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Ambulatory blood pressure in schoolchildren


OBJECTIVE To define the range and variability of ambulatory blood pressure in normal schoolchildren.

DESIGN Prospective study.

METHODS Resting blood pressure of 1121 schoolchildren from Newcastle upon Tyne was recorded. An ambulatory blood pressure device, which uses both auscultatory (Korotkoff) and oscillometric methods of blood pressure measurement, was then put in place for 24 hours.

RESULTS The day was divided into three time periods: school, home, and night time. Normal centiles for blood pressure for each of these time periods were obtained and many daytime readings were outside reported normal resting levels. The normal variation of blood pressure was quantified by comparing each of these time periods with the resting readings. Resting systolic blood pressure did not predict 24 hour mean systolic blood pressure.

CONCLUSIONS The availability of normal ambulatory blood pressure data on the level and variation of blood pressure in children may facilitate the early identification of hypertension in this age group.

  • ambulatory blood pressure
  • Korotkoff
  • blood pressure variation

Statistics from

The diagnosis of hypertension in adults is made when blood pressure exceeds a defined level. The diagnosis of hypertension in children is more difficult and the use of absolute values is inappropriate. Hypertension in children is diagnosed when resting blood pressure consistently exceeds the 95th centile.1Experience in adults has shown ambulatory blood pressure is a better predictor of end organ damage than casual readings.2 It is possible that ambulatory blood pressure in children could provide the basis for easier and earlier recognition of abnormal blood pressure behaviour, but interpretation depends on knowledge of normal ranges. In this study we aimed to define the range and variability of ambulatory blood pressure in normal school children.



Twenty six of the 28 schools approached in Newcastle upon Tyne agreed to participate in the study. Seventeen were primary schools and 11 were secondary schools. Because it was envisaged that the study would cause some disruption to the running of the school, each was asked to participate for no more than a few weeks. Certain age groups were targeted within each school and a doctor (JOS) visited the chosen class to explain the study to the children. The participation rate of the target years varied from 7–75%.


The ambulatory blood pressure monitoring device used was the TM 2421 (A & D, Japan), weighing 390 g. In a previous study its predecessor, the TM 2420 model, was found to be acceptable to children over the age of 6 years.3 Each inflation gives both an oscillometric and a Korotkoff reading. Arm measurements were taken to ensure that the bladder length was at least 80% of the arm circumference and the bladder width about 40% of the arm circumference. A Doppler probe was used to aid optimal placement of the lower microphone. The microphones were kept in place using rings with double sided adhesive.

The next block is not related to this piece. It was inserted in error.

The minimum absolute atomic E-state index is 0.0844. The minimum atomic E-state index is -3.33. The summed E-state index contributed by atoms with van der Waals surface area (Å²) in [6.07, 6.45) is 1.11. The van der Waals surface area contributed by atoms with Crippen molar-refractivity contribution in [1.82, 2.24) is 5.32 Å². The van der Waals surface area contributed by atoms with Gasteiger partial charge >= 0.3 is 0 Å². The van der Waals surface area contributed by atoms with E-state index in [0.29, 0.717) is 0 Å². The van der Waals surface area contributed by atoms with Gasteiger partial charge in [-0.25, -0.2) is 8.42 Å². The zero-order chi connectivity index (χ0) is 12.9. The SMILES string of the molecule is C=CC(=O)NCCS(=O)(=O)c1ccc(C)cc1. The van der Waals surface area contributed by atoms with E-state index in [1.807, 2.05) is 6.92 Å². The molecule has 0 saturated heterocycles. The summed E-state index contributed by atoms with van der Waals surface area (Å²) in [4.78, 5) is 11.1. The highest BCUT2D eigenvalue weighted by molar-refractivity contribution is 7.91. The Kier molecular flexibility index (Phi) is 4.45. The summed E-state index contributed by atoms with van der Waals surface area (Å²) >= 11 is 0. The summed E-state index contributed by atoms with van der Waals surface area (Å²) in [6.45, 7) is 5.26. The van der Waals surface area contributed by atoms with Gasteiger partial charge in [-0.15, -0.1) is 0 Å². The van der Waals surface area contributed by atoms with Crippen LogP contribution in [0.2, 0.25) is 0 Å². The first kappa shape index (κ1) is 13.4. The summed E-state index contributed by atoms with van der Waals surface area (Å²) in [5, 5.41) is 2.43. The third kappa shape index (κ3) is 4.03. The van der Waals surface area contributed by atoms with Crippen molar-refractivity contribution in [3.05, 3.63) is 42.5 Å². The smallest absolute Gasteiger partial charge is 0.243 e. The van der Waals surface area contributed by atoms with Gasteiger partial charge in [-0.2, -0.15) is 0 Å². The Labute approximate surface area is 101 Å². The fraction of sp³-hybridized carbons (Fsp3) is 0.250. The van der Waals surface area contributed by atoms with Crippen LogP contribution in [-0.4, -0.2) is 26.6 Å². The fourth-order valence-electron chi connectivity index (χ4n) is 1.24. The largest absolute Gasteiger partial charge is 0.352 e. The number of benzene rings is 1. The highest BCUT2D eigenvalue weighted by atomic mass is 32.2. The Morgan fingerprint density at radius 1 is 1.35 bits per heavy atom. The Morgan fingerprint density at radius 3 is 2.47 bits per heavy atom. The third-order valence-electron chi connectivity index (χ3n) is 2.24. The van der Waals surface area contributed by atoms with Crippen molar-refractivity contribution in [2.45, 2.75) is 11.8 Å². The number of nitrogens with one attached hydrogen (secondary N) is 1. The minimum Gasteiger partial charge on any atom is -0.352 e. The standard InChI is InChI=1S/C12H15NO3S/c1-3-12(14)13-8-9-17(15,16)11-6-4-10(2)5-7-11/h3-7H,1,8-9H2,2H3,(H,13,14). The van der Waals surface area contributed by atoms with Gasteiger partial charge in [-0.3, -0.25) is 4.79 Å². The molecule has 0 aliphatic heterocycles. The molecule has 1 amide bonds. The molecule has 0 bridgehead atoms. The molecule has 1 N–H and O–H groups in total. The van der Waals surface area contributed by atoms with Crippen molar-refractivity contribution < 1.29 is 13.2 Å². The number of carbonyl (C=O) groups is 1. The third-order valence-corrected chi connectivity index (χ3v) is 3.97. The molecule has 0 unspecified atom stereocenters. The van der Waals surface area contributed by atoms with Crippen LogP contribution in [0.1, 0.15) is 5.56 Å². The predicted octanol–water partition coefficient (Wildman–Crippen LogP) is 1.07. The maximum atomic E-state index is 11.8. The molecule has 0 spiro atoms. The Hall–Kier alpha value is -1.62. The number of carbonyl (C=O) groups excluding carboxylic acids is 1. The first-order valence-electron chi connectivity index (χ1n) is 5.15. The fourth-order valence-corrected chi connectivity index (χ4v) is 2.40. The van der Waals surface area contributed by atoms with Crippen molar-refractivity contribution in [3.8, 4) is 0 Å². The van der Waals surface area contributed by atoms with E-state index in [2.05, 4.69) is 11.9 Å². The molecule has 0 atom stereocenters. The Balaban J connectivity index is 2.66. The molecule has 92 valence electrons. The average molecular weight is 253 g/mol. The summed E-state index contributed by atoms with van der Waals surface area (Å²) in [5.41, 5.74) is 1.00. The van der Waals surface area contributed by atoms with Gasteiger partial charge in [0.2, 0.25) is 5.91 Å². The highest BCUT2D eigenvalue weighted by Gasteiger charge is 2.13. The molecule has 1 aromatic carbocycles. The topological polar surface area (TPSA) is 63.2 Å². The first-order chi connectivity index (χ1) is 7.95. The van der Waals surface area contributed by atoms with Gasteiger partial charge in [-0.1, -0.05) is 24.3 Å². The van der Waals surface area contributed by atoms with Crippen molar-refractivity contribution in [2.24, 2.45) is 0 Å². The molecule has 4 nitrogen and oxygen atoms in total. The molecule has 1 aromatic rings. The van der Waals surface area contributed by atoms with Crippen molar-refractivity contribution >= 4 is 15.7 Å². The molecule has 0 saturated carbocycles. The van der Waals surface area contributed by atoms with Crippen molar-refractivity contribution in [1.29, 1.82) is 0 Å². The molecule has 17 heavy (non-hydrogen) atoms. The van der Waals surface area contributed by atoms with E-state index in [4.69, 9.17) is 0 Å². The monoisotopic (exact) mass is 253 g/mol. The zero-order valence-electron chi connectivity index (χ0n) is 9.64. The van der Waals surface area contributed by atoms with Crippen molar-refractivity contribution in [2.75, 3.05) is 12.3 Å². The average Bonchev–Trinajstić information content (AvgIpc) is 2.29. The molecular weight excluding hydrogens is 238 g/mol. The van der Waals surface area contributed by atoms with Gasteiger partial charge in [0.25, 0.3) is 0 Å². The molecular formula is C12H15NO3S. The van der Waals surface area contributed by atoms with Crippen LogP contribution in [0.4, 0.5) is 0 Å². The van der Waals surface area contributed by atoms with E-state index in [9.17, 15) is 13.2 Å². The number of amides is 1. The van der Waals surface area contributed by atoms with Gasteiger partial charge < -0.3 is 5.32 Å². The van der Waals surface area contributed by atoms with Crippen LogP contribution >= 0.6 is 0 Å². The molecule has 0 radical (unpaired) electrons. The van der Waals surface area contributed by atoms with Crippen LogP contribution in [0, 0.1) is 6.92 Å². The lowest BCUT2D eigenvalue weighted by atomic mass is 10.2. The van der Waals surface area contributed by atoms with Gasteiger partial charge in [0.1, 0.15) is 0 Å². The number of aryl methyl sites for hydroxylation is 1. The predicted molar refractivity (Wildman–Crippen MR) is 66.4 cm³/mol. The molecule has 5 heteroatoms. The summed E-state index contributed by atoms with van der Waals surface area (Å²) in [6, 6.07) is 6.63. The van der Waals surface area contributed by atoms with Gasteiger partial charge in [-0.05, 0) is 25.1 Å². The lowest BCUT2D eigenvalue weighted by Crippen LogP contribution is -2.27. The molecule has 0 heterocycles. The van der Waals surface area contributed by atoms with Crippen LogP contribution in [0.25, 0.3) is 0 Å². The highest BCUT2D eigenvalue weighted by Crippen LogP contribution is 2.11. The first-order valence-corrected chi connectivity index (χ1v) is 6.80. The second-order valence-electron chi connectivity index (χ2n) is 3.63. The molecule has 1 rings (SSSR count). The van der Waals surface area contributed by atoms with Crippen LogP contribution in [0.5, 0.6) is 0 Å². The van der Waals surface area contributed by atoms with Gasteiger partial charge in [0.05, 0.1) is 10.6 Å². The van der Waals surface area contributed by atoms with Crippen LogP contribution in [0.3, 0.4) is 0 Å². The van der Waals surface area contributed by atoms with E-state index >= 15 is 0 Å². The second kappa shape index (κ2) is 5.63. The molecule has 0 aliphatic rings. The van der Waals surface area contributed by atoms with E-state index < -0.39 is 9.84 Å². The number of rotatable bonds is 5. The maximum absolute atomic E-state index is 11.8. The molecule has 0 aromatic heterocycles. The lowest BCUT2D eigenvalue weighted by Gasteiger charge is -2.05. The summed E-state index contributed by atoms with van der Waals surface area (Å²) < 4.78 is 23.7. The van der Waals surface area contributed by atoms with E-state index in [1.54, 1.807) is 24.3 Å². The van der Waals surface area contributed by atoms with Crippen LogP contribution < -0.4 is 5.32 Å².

In a validation study done when the device was being put on,4 the Korotkoff systolic and diastolic (phase V) readings received satisfactory British Hypertension Society grades. Studies in adults have found the oscillometric method used by this device to be accurate; however, we have excluded the oscillometric readings because of the poor British Hypertension Society grades obtained using this method in our study in children.4


Seven children were studied each day and the devices were placed between 0900 and 1030. The children were allowed breakfast and sat quietly for at least 10 minutes before the resting readings. The left arm was used in all children as this is how the cuffs were designed. The recorder measured blood pressure every 30 minutes during the day and every hour between 2200 and 0700. Children were asked to keep their arm still during each inflation and received a 10 second warning from the device before each measurement. They were asked to avoid activities that might displace the microphone but otherwise to lead as normal a day as possible.


The data from each monitor were downloaded the following morning to a laptop computer with software that was specifically designed by one of the research team (GD). All readings were accepted unless: systolic blood pressure was ⩾ 200 or ⩽ 50 mm Hg; diastolic blood pressure was ⩾ 100 or ⩽ 30 mm Hg; and heart rate was ⩾ 200 or ⩽ 30 beats per minute. If more than 25% of any individual recordings were errors then that individual was excluded.

A two level variance component analysis was carried out using a macro in the statistical package GLIM. This analysis supported the hypothesis of there being four relatively homogenous time periods: resting, school, home, and sleep. The statistical package S-Plus was used to extract summary statistics such as centiles and means.